Lina Chen: The first round of funding was super tough. We didnít have much credibility and had only a rough prototype we hacked together ourselves to shop around with. That was really, really hard. However, with this most recent funding, it was a totally different experience, on the opposite side of the spectrum. We had numbers and traction, and we already had the support of very connected angel investors. So, funding went from very hard to very easy. Plus, Egg Baby had been cash flow positive less than two months after launch, so in a way we didnít need the money. People like to give you money when you donít need it.
What is it about Egg Baby which has made it viral?
Lina Chen: Our demographic is a pretty viral demographic, in itself. Teenage girls like to talk to their friends, possibly more than any other demographic, so all of our downloads have been driven by word of mouth. They also like to show off their eggs on social media, on places like Instagram, and dress their eggs up in all sorts of fun costumes.
Naomi Ladizinsky: Our users have a big range of options on how they raise their egg, which also gives them a lot of self expression. They also like to share all of that with their friends.
Gaming is known as a hits driven business - how do you ensure you get the next hit, and what's your strategy around that?
Naomi: We have a unique advantage in our next projects in that we approach gaming from a different point of view from most of the mobile gaming industry. There are a lot of people who see gaming the same way - who are approaching new games from the same perspective - iterating on the same ideas in mobile gaming right now. This could be a huge essay, but there are aspects to gaming like complexity of choice and direct character interaction that have been largely ignored by most mobile game developers. These things turned Egg Baby into a hit before the game was even done. We think that our audience is really looking for this kind of gaming. Plus, there are a lot of people trying to make games for the female demographic, but they don't understand the demographic, and don't have a real understanding of the demographic. We have an inherent understanding of the market, and so we have an advantage in that particular regard.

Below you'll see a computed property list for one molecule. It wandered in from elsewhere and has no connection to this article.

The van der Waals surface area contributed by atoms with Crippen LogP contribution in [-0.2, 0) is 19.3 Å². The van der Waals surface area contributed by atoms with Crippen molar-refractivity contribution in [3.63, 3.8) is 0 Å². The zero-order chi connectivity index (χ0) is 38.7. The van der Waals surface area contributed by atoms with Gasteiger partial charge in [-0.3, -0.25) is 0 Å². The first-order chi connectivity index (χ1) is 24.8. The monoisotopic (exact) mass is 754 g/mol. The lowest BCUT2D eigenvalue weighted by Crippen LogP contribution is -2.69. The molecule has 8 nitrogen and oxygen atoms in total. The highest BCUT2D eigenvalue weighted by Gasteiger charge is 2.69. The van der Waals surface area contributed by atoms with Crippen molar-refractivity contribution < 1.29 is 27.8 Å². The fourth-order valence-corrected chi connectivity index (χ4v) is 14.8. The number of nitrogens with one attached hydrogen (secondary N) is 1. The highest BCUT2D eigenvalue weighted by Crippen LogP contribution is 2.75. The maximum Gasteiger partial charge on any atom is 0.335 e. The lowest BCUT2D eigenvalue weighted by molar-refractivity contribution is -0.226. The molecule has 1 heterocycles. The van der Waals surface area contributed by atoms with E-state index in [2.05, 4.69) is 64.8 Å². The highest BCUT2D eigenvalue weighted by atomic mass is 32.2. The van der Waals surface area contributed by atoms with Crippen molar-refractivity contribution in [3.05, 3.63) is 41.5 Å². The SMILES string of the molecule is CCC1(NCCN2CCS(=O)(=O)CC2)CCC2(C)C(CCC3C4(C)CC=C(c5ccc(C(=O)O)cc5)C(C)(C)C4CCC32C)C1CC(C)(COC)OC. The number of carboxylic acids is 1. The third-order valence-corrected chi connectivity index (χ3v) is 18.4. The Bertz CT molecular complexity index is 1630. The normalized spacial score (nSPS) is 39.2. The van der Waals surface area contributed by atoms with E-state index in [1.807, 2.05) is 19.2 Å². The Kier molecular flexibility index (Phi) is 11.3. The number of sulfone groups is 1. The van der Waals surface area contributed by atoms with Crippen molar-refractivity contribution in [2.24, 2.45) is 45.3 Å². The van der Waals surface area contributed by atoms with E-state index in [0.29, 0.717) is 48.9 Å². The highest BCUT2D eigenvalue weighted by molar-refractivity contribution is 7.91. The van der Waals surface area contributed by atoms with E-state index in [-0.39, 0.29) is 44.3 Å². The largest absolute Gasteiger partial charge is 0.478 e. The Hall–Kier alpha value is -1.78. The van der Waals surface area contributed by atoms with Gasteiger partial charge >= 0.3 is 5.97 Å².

You two were at William Morris, and Machinima--both on the content and video side. Was it difficult to make the transition to the computer games area?
Naomi Ladizinsky: weíve always been making digital content and loved games, so it was a pretty easy transition.
Lina Chen: Weíve always loved media. I think the hardest part of the transition was convincing other people we could do it.
So what finally convinced other people to invest for your first angel round?
Lina Chen: Number one, we learned to code and made a prototype ourselves. And, number two, was pure perseverance. We just talked to everyone and asked and asked until someone decided to take a chance on us.
Finally, with all this new funding, what are you going to do?
Lina Chen: We are hiring! We are super excited to scale our team to allow us to expand the Egg Baby franchise, because it has a long way to go to reach its full potential. We also plan to start on two more projects - one this year and one in 2015.